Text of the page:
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We have learned about the relay governors used in ship auxiliary engines whose main purpose was to control the speed variation under changing loads as well as to act as a safeguard in case of lubricating oil failure to the engine. There might be conditions when the governor needs to regulate the engine speed immediately not only in case of lubricating oil failure but also due to over speeding as that may cause extensive damage to the engine in emergency situation. One such situation could be that the propeller of the ship might get lost due to extremely rough weather or some other problem.
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Overspeed governors are the answer to the problem in such situations and act to control the speed if there is suddenly a great variation of speed of the order of about 10% of the running speed.
The working diagram of such an overspeed governor is shown here. If you notice closely it is not much different from that of a governor used to control the auxiliary engine speed on ships. But there is one main difference though and that is that this type of speed governor does not come into action for minor variations of speed but only comes into action for a major variation in speed. Hence the difference lies in the basic design characteristics of the governor. The working of this device can be understood by following the logical steps of its operation as follows.
- Let us suppose a ship is running and suddenly looses its propeller.
- The speed would instantly increase due to decrease in load
- This will be sensed by the flywheels and they will jump outwards
- The thrust collar “A" moves forward and moves the linkage “B"
- Servomotor slide valve “F" gets pushed upwards
- The oil flowing under servo piston “E" gets affected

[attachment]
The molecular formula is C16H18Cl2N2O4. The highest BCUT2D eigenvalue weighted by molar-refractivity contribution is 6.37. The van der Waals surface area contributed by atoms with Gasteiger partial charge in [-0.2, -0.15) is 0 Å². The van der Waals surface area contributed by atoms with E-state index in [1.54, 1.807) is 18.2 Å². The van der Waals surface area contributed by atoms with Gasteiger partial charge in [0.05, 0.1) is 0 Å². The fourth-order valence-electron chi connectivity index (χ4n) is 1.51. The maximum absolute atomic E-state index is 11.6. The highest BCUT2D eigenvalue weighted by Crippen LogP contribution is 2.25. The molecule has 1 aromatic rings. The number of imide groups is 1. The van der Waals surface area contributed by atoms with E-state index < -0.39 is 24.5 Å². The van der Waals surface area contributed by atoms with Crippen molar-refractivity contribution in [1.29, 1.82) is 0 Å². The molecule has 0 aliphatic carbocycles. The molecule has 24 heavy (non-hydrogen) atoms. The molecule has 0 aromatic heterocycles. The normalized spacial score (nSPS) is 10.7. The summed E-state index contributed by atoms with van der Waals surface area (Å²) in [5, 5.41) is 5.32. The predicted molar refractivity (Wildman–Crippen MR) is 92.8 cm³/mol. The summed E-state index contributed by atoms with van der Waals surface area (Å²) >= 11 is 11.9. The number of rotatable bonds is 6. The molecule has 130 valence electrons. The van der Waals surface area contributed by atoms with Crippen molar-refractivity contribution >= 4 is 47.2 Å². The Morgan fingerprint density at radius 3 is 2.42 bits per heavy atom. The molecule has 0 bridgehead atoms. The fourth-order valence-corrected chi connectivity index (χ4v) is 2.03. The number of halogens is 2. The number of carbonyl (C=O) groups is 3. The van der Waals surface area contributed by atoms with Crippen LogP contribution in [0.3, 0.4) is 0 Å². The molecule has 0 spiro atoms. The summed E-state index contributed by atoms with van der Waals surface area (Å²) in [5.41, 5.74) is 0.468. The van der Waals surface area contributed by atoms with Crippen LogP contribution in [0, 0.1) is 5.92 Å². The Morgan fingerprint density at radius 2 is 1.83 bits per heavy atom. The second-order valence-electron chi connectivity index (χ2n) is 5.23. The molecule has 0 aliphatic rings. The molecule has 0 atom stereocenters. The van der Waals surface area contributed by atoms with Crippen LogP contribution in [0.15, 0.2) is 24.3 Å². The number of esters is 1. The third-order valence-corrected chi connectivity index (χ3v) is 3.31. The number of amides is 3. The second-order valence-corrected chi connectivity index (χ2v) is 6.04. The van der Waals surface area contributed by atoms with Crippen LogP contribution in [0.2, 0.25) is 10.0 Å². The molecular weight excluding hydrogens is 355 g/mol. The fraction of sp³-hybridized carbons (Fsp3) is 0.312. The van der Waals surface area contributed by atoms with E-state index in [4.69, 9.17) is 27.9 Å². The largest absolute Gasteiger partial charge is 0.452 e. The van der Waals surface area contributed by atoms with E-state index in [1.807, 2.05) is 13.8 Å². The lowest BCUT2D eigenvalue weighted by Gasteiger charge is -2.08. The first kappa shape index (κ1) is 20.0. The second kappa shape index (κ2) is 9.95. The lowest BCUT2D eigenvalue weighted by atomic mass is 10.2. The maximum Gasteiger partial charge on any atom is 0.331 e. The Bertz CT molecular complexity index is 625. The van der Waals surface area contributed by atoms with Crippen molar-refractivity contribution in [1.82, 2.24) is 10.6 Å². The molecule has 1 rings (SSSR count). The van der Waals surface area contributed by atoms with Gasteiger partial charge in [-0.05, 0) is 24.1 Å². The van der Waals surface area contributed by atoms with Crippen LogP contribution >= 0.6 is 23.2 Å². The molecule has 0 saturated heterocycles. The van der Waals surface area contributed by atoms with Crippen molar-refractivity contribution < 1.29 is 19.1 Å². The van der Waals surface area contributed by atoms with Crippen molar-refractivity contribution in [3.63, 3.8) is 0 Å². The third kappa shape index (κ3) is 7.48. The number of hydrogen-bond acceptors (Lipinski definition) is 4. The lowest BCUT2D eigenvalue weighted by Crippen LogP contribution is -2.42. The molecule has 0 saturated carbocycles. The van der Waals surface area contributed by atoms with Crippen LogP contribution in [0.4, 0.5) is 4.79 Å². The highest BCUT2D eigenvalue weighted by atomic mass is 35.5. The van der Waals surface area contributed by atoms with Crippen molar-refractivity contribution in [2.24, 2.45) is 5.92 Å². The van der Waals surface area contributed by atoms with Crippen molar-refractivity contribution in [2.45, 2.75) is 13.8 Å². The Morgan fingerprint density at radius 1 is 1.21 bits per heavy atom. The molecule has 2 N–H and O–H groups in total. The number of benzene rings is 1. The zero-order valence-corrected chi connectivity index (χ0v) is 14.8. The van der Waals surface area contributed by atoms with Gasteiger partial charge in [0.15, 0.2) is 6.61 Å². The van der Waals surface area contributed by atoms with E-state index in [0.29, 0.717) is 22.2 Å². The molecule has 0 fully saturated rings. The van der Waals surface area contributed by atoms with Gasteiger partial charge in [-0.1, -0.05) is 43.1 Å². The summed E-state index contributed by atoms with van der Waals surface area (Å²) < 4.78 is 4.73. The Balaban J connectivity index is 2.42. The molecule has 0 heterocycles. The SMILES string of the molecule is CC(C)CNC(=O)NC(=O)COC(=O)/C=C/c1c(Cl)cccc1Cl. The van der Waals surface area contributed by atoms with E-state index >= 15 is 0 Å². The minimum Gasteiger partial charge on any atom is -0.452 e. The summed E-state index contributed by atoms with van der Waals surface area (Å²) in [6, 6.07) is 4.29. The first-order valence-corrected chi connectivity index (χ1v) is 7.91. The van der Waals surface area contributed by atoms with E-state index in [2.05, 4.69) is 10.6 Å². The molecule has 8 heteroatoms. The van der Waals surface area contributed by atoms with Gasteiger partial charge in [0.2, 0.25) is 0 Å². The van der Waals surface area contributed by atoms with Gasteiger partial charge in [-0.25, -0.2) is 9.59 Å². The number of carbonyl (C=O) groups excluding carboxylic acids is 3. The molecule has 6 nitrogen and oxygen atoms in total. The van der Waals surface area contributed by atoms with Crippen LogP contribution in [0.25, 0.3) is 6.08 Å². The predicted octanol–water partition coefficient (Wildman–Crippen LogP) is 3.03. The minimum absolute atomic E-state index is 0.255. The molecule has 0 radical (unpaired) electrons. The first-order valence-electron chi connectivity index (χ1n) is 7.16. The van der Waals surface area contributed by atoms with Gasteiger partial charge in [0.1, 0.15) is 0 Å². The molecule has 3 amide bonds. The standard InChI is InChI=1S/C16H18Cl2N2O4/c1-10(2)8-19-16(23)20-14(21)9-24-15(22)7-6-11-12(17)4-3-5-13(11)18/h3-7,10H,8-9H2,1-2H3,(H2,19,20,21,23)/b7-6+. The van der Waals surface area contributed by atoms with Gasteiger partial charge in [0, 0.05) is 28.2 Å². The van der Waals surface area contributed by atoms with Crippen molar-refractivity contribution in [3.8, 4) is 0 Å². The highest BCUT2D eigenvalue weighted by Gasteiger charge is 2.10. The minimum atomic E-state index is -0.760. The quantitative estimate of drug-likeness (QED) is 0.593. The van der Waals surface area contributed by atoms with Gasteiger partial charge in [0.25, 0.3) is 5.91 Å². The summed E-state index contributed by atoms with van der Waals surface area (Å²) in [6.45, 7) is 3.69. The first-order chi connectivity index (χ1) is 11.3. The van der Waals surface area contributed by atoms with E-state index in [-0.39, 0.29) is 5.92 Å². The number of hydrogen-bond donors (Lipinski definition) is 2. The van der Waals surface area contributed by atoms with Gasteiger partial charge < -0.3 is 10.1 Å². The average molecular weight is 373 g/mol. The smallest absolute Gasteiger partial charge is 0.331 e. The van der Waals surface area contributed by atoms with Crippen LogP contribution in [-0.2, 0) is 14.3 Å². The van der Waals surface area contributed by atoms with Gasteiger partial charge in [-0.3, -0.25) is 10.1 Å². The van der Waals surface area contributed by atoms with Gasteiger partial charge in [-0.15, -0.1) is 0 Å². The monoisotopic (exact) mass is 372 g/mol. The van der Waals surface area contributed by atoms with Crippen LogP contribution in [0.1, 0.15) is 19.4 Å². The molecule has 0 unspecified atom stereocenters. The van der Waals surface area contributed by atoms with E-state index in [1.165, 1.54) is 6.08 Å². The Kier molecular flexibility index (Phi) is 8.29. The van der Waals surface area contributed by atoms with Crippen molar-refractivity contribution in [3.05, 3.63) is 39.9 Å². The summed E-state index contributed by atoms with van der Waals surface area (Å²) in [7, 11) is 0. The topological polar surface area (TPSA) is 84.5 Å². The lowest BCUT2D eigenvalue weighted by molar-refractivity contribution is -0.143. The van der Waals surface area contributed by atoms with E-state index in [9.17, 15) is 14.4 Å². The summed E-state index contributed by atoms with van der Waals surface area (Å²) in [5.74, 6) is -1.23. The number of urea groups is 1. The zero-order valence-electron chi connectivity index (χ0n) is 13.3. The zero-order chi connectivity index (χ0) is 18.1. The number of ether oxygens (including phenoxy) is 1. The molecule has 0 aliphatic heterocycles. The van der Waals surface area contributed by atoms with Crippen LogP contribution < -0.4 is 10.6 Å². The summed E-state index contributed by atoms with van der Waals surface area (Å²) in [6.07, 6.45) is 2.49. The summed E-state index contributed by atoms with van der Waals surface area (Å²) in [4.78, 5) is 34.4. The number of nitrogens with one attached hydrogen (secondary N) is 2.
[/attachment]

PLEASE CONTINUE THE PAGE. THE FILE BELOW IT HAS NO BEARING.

- The fuel pump admission settings get lowered
Finally when the speed starts to decrease, the reverse process takes place unless normal speed is restored. Of course all this happens very quickly though it has taken a long time to describe.
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Governors used to control the speed of main marine diesel engines are normally run in the isochronous mode. This basically means that the speed of the engine would remain the same irrespective of changes in engine load. Of course there is a very small time period following a change in load when the governor stabilizes the speed to its original value and the speed can vary slightly during that period of time.
We also learnt about droop in our previous article and I would like to mention at this stage that although the main diesel engines could be run without droop known as zero droop settings, yet it is not advisable to run smaller generators associated with power generation with such settings. There should be a minimum droop associated in these mainly to achieve a smooth load division amongst these machines. We will discuss about load sharing in a separate article though.
Companies Making Governors
There are many companies which make governors for marine applications and one such company is known as Woodward Governor Company which is a niche company manufacturing governor units for all sorts of marine applications. In our next article we will study the working of one such actual governor in detail.
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Marine Diesel Engines: Principles & Practice by D.K. Sanyal.